Saturday Night Live; Our Dream Cast (Of People Who Were Fired)
Saturday Night Live has long been the comedy mountaintop where the best of the best comedians in North America make their pilgrimage to stardom. From Murray to Murphy to Poehler, almost all of our favorite funny people have, at some point, paid their dues at Lorne Michaels’ comedy Mecca.
But some of these comedians’ stays were short-lived and ended in acrimony when Lorne unceremoniously booted them out of Eden. This article is for those rejects, rabble-rousers, and bad boys who couldn't play by 30 Rock’s rules. This is the definitive Dream Team of fired SNL cast members.
Starting with the Weekend Update desk, the late, great Norm Macdonald takes the first spot with his meandering, irreverent charm and killer O.J. Simpson jokes. As the legend goes, Norm was supposedly fired from the show for making too many wisecracks about former fugitive and NFL Hall of Famer O.J. Simpson, who was reportedly good friends with NBC executive Don Ohlmeyer.
Just a year and a half after Norm was removed from the show, Lorne Michaels perplexingly invited Norm back to host SNL which precipitated one of the boldest and most iconic opening monologues of the program’s 47 years of broadcasts. Norm was always the kind of comic who took the threat of “don’t joke about that” as a challenge, and his monologue skewering the hypocrisy of NBC is just one of the thousands of reasons that he’s forever one of our favorite SNL alumni, discharged or otherwise.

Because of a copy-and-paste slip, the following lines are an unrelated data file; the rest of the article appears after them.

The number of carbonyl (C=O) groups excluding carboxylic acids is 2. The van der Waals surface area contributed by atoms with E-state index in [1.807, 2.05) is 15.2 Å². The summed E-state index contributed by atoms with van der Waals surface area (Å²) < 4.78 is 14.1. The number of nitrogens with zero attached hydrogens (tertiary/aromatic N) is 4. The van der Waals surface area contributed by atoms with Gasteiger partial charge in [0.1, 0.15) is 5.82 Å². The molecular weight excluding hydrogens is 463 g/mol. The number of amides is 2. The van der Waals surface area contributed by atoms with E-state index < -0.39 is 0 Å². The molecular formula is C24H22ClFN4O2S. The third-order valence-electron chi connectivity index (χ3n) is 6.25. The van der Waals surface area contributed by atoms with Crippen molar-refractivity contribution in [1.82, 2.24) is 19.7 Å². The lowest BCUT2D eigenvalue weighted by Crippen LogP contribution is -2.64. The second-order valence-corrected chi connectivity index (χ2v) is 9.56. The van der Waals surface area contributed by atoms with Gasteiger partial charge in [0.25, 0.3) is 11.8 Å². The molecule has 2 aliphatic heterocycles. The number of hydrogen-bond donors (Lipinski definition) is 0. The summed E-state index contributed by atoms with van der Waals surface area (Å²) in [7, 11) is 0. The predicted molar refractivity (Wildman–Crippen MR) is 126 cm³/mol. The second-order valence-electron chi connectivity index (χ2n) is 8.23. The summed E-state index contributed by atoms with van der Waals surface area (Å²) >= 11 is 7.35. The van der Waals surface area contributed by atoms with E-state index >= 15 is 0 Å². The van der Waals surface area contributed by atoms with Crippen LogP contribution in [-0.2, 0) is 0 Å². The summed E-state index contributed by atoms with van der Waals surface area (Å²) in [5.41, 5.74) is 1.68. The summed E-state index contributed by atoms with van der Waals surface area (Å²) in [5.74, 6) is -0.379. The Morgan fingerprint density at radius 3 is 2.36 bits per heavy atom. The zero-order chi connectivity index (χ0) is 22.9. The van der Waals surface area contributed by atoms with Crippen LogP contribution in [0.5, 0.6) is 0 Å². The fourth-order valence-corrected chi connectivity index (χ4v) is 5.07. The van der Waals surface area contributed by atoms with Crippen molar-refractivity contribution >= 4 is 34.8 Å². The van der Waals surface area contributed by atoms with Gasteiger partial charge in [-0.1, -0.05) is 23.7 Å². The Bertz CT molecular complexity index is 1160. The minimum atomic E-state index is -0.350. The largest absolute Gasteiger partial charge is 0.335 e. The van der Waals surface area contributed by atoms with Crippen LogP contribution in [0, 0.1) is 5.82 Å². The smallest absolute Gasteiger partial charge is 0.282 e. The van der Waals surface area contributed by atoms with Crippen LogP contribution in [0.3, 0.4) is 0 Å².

Neither the first nor the last comic to only reach their true potential after leaving Saturday Night Live, Chris Rock makes an appearance as our second pick. As part of the famous “Bad Boys of SNL” alongside Adam Sandler, Chris Farley, Rob Schneider and David Spade, Chris Rock starred on the show from 1990-1993 before his abrupt exit after he revealed to Lorne Michaels and company that he had recently accepted a part on In Living Color, a more hip, more current sketch show that SNL did not want poaching its cast members.
Chris Rock tried to follow in the footsteps of his mentor Eddie Murphy, who basically single-handedly saved SNL from extinction during the ‘80s. However, Chris could never quite crack it as a superstar on the show, and he felt uncomfortable with the kinds of roles that he, the lone black performer in a sea of white faces, was asked to play. In Living Color represented a culture change, in his words, “This s— is getting hip. This s— is getting blacker. This s— is getting f—ing rappier. SNL is still a pretty white show. When I got hired I was the first black guy in like eight years— and In Living Color was just hip. The s— was hot.”